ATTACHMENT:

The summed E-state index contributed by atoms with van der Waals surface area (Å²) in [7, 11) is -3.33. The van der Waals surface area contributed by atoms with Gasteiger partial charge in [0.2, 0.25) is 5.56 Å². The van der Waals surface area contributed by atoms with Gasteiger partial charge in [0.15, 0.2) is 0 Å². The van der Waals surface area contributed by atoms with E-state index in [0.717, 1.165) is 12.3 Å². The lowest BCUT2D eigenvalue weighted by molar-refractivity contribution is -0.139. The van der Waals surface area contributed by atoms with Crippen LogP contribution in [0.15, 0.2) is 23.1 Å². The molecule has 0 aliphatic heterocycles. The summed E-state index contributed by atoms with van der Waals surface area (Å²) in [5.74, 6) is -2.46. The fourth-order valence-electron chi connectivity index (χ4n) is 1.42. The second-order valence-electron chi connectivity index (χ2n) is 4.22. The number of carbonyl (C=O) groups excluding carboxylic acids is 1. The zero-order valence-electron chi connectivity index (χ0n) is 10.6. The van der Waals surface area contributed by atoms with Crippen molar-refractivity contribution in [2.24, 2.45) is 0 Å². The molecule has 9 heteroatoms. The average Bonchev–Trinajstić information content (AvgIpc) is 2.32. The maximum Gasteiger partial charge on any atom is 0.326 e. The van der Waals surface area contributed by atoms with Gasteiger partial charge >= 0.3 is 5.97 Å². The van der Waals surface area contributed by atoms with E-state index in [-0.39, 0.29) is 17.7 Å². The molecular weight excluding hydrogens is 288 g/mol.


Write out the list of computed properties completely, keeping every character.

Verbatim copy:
The summed E-state index contributed by atoms with van der Waals surface area (Å²) in [7, 11) is -3.33. The van der Waals surface area contributed by atoms with Gasteiger partial charge in [0.2, 0.25) is 5.56 Å². The van der Waals surface area contributed by atoms with Gasteiger partial charge in [0.15, 0.2) is 0 Å². The van der Waals surface area contributed by atoms with E-state index in [0.717, 1.165) is 12.3 Å². The lowest BCUT2D eigenvalue weighted by molar-refractivity contribution is -0.139. The van der Waals surface area contributed by atoms with Crippen LogP contribution in [0.15, 0.2) is 23.1 Å². The molecule has 0 aliphatic heterocycles. The summed E-state index contributed by atoms with van der Waals surface area (Å²) in [5.74, 6) is -2.46. The fourth-order valence-electron chi connectivity index (χ4n) is 1.42. The second-order valence-electron chi connectivity index (χ2n) is 4.22. The number of carbonyl (C=O) groups excluding carboxylic acids is 1. The zero-order valence-electron chi connectivity index (χ0n) is 10.6. The van der Waals surface area contributed by atoms with Crippen molar-refractivity contribution in [2.24, 2.45) is 0 Å². The molecule has 9 heteroatoms. The average Bonchev–Trinajstić information content (AvgIpc) is 2.32. The maximum Gasteiger partial charge on any atom is 0.326 e. The van der Waals surface area contributed by atoms with Gasteiger partial charge >= 0.3 is 5.97 Å². The van der Waals surface area contributed by atoms with E-state index in [-0.39, 0.29) is 17.7 Å². The molecular weight excluding hydrogens is 288 g/mol.